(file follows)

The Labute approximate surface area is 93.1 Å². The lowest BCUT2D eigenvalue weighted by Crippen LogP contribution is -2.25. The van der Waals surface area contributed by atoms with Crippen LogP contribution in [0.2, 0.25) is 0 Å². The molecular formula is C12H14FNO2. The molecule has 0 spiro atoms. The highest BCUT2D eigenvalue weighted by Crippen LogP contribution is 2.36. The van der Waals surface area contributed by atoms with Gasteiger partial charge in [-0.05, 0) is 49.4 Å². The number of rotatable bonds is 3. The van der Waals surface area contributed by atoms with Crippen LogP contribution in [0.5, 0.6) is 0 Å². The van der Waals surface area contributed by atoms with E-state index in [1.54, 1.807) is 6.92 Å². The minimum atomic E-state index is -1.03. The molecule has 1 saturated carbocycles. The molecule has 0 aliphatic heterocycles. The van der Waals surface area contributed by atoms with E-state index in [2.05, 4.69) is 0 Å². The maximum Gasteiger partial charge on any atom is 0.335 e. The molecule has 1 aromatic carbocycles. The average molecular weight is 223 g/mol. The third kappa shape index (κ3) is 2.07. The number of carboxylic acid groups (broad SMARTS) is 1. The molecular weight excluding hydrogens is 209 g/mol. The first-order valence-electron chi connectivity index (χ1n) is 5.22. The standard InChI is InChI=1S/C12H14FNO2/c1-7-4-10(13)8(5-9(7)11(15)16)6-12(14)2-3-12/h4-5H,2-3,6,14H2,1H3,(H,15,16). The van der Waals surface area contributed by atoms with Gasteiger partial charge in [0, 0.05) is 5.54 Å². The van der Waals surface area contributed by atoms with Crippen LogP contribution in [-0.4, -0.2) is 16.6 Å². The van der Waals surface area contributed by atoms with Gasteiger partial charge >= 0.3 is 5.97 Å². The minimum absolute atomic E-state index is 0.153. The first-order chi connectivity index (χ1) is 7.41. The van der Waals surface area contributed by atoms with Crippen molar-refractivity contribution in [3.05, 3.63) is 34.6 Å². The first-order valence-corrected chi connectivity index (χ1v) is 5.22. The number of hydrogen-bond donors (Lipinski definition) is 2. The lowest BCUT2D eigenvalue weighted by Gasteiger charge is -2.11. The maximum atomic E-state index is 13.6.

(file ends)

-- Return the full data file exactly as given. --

The Labute approximate surface area is 93.1 Å². The lowest BCUT2D eigenvalue weighted by Crippen LogP contribution is -2.25. The van der Waals surface area contributed by atoms with Crippen LogP contribution in [0.2, 0.25) is 0 Å². The molecular formula is C12H14FNO2. The molecule has 0 spiro atoms. The highest BCUT2D eigenvalue weighted by Crippen LogP contribution is 2.36. The van der Waals surface area contributed by atoms with Gasteiger partial charge in [-0.05, 0) is 49.4 Å². The number of rotatable bonds is 3. The van der Waals surface area contributed by atoms with Crippen LogP contribution in [0.5, 0.6) is 0 Å². The van der Waals surface area contributed by atoms with E-state index in [1.54, 1.807) is 6.92 Å². The minimum atomic E-state index is -1.03. The molecule has 1 saturated carbocycles. The molecule has 0 aliphatic heterocycles. The van der Waals surface area contributed by atoms with E-state index in [2.05, 4.69) is 0 Å². The maximum Gasteiger partial charge on any atom is 0.335 e. The molecule has 1 aromatic carbocycles. The average molecular weight is 223 g/mol. The third kappa shape index (κ3) is 2.07. The number of carboxylic acid groups (broad SMARTS) is 1. The molecular weight excluding hydrogens is 209 g/mol. The first-order valence-electron chi connectivity index (χ1n) is 5.22. The standard InChI is InChI=1S/C12H14FNO2/c1-7-4-10(13)8(5-9(7)11(15)16)6-12(14)2-3-12/h4-5H,2-3,6,14H2,1H3,(H,15,16). The van der Waals surface area contributed by atoms with Gasteiger partial charge in [0, 0.05) is 5.54 Å². The van der Waals surface area contributed by atoms with Crippen LogP contribution in [-0.4, -0.2) is 16.6 Å². The van der Waals surface area contributed by atoms with Gasteiger partial charge >= 0.3 is 5.97 Å². The minimum absolute atomic E-state index is 0.153. The first-order chi connectivity index (χ1) is 7.41. The van der Waals surface area contributed by atoms with Crippen molar-refractivity contribution in [3.05, 3.63) is 34.6 Å². The first-order valence-corrected chi connectivity index (χ1v) is 5.22. The number of hydrogen-bond donors (Lipinski definition) is 2. The lowest BCUT2D eigenvalue weighted by Gasteiger charge is -2.11. The maximum atomic E-state index is 13.6.